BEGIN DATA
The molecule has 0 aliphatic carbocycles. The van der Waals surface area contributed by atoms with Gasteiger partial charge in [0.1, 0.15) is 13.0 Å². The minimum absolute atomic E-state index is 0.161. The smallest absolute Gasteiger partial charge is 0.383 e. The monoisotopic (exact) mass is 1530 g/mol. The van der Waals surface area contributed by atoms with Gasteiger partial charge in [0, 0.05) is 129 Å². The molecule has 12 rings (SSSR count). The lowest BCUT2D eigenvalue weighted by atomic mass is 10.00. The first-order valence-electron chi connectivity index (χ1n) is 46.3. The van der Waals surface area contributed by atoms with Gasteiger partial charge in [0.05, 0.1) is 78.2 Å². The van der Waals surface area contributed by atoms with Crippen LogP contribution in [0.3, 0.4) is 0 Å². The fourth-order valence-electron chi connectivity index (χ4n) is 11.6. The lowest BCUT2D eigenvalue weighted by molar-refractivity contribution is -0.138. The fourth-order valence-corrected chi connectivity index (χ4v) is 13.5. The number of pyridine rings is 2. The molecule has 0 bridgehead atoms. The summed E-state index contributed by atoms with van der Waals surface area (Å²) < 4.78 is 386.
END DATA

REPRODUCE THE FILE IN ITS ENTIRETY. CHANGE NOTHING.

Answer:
The molecule has 0 aliphatic carbocycles. The van der Waals surface area contributed by atoms with Gasteiger partial charge in [0.1, 0.15) is 13.0 Å². The minimum absolute atomic E-state index is 0.161. The smallest absolute Gasteiger partial charge is 0.383 e. The monoisotopic (exact) mass is 1530 g/mol. The van der Waals surface area contributed by atoms with Gasteiger partial charge in [0, 0.05) is 129 Å². The molecule has 12 rings (SSSR count). The lowest BCUT2D eigenvalue weighted by atomic mass is 10.00. The first-order valence-electron chi connectivity index (χ1n) is 46.3. The van der Waals surface area contributed by atoms with Gasteiger partial charge in [0.05, 0.1) is 78.2 Å². The van der Waals surface area contributed by atoms with Crippen LogP contribution in [0.3, 0.4) is 0 Å². The fourth-order valence-electron chi connectivity index (χ4n) is 11.6. The lowest BCUT2D eigenvalue weighted by molar-refractivity contribution is -0.138. The fourth-order valence-corrected chi connectivity index (χ4v) is 13.5. The number of pyridine rings is 2. The molecule has 0 bridgehead atoms. The summed E-state index contributed by atoms with van der Waals surface area (Å²) < 4.78 is 386.